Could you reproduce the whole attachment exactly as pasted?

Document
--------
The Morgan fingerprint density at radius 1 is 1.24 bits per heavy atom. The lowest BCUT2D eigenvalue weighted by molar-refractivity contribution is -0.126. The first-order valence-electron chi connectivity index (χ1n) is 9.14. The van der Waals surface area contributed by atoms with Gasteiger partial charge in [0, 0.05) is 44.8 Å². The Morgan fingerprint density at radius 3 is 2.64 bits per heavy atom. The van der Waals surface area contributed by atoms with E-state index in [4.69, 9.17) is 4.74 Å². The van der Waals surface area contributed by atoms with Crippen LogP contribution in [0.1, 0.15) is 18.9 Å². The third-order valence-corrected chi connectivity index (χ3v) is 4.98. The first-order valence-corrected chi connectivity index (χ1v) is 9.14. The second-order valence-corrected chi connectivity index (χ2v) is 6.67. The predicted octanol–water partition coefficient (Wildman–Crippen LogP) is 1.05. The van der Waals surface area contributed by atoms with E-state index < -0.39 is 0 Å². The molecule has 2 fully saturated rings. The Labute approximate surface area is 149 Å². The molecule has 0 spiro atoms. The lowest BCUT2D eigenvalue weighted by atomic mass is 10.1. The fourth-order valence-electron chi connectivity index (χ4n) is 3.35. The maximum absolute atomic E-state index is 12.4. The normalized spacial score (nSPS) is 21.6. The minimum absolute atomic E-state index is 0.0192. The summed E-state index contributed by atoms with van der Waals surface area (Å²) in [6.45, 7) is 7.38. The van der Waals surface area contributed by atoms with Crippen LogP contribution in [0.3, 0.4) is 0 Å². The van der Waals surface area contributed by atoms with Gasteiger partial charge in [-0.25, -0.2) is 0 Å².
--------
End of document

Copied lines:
The Morgan fingerprint density at radius 1 is 1.24 bits per heavy atom. The lowest BCUT2D eigenvalue weighted by molar-refractivity contribution is -0.126. The first-order valence-electron chi connectivity index (χ1n) is 9.14. The van der Waals surface area contributed by atoms with Gasteiger partial charge in [0, 0.05) is 44.8 Å². The Morgan fingerprint density at radius 3 is 2.64 bits per heavy atom. The van der Waals surface area contributed by atoms with E-state index in [4.69, 9.17) is 4.74 Å². The van der Waals surface area contributed by atoms with Crippen LogP contribution in [0.1, 0.15) is 18.9 Å². The third-order valence-corrected chi connectivity index (χ3v) is 4.98. The first-order valence-corrected chi connectivity index (χ1v) is 9.14. The second-order valence-corrected chi connectivity index (χ2v) is 6.67. The predicted octanol–water partition coefficient (Wildman–Crippen LogP) is 1.05. The van der Waals surface area contributed by atoms with E-state index < -0.39 is 0 Å². The molecule has 2 fully saturated rings. The Labute approximate surface area is 149 Å². The molecule has 0 spiro atoms. The lowest BCUT2D eigenvalue weighted by atomic mass is 10.1. The fourth-order valence-electron chi connectivity index (χ4n) is 3.35. The maximum absolute atomic E-state index is 12.4. The normalized spacial score (nSPS) is 21.6. The minimum absolute atomic E-state index is 0.0192. The summed E-state index contributed by atoms with van der Waals surface area (Å²) in [6.45, 7) is 7.38. The van der Waals surface area contributed by atoms with Crippen LogP contribution in [0.3, 0.4) is 0 Å². The van der Waals surface area contributed by atoms with Gasteiger partial charge in [-0.25, -0.2) is 0 Å².